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At Least Grandma Has a Job


A labor market so frail that it is led by the elderly.


Bullion.Directory precious metals analysis 3 October, 2014
By Christopher Lemieux

Senior FX and Commodities Analyst at FX Analytics

I love grandma, but her friends are stealing all the jobs! A bit of satire, while the entire labor market’s strength is held into question… again.

Following the non-farm payrolls report, I tried to focus on how the quality of jobs were lacking in this employment “recovery.” Low-skill, low-wage jobs have been at the forefront. One would think these positions were being filled by teens in high school or maybe even the college grads who have not found suitable work. It’s not, it’s our grandparents.

I had CNBC on as background noise (I still question, why?), and I kept hearing an argument about the changing demographic whenever the 38-year low labor participation level was brought up. Perma-bulls love to mention that the US is getting older, and those doing so are living out their golden years in retirement – wrong!

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So, in order to support my case, I did a simple search on the Federal Reserve’s FRED database. And what I found is shocking. The prime working years are classified as age 25 to 54. This is when one would graduate college and earn the primary bulk of their income, usually gradually increasing throughout the years. Well, growth in this key demographic is lackluster (but it adds 100 points on the DOW every time). From the low made in 2011, following the Great Recession, until last month’s August report, the level of employed individuals within this demographic is comparable to levels seen in 1997.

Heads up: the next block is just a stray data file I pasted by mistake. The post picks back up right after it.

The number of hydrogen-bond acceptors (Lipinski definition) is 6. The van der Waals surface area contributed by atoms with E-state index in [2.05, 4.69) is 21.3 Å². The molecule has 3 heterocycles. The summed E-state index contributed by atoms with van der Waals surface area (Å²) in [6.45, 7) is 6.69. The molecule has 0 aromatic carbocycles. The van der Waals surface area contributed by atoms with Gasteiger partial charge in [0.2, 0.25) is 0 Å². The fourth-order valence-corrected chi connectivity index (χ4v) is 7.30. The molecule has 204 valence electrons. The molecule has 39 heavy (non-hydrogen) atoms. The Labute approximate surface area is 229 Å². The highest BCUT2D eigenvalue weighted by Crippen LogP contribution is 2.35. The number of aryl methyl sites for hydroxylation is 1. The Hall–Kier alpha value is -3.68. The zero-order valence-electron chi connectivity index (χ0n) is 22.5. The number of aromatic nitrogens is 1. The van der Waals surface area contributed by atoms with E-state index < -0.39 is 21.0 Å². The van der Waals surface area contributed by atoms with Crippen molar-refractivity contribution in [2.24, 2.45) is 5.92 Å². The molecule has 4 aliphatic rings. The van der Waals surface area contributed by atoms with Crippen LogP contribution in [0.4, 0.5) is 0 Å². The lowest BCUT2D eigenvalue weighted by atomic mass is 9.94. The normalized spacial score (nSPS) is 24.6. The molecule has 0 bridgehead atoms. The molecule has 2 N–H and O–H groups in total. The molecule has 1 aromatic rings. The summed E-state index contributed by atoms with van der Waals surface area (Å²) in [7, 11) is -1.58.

Those “analysts” who say the participation rate is low because of an aging population should get back to reality, quickly. Employment 55 and older is parabolic. It was so dramatic I thought I accidentally typed in ‘S&P” in the search box. It looks like more and more retirement age workers need employment based out of necessity when a “high-yield” savings issued a .3 percent rate or a 5-year CD brings in a cool 1.81 percent. That’s a whopping .1 percent above the latest consumer price index (CPI) figure. Baby boomers can’t retire because they’re broke.


And now we have algorithms running risk higher and Mark Zandi in a euphoric bliss, check this figure out: 230,000 out of the 248,000 jobs added in September were those aged 55 and older, living out those golden years as a Wal-Mart greeter for $8.50 an hour. Teens made up 45,000, while there was a 72,000 decline in college-aged workers and a 10,000 drop in the key 25-54 age demographic.

Obama and his administration will take these headlines to the bank. All those jobs his team have created. Since the labor force mass exodus began in late 2007, there have been a net-addition of 5.5 million jobs added for senior citizens. The key demographic lost 2.04 million jobs.

When the financial media will push through the headlines is anyone’s guess, but this is not stable and will turn out poorly.

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